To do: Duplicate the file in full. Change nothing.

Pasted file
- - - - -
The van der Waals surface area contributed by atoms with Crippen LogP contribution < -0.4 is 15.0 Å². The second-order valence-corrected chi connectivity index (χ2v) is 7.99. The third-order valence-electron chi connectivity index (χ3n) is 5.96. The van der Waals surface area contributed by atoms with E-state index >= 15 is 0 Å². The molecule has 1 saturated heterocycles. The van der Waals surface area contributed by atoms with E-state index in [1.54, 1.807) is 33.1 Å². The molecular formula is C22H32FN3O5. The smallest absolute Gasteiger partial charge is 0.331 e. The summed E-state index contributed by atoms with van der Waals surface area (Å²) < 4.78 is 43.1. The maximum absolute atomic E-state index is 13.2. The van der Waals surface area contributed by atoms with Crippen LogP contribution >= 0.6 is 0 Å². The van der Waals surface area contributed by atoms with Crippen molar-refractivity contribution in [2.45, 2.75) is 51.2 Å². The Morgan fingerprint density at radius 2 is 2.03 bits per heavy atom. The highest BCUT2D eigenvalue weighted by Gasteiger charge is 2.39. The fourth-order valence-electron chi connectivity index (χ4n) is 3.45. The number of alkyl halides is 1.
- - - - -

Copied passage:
The van der Waals surface area contributed by atoms with Crippen LogP contribution < -0.4 is 15.0 Å². The second-order valence-corrected chi connectivity index (χ2v) is 7.99. The third-order valence-electron chi connectivity index (χ3n) is 5.96. The van der Waals surface area contributed by atoms with E-state index >= 15 is 0 Å². The molecule has 1 saturated heterocycles. The van der Waals surface area contributed by atoms with E-state index in [1.54, 1.807) is 33.1 Å². The molecular formula is C22H32FN3O5. The smallest absolute Gasteiger partial charge is 0.331 e. The summed E-state index contributed by atoms with van der Waals surface area (Å²) < 4.78 is 43.1. The maximum absolute atomic E-state index is 13.2. The van der Waals surface area contributed by atoms with Crippen LogP contribution >= 0.6 is 0 Å². The van der Waals surface area contributed by atoms with Crippen molar-refractivity contribution in [2.45, 2.75) is 51.2 Å². The Morgan fingerprint density at radius 2 is 2.03 bits per heavy atom. The highest BCUT2D eigenvalue weighted by Gasteiger charge is 2.39. The fourth-order valence-electron chi connectivity index (χ4n) is 3.45. The number of alkyl halides is 1.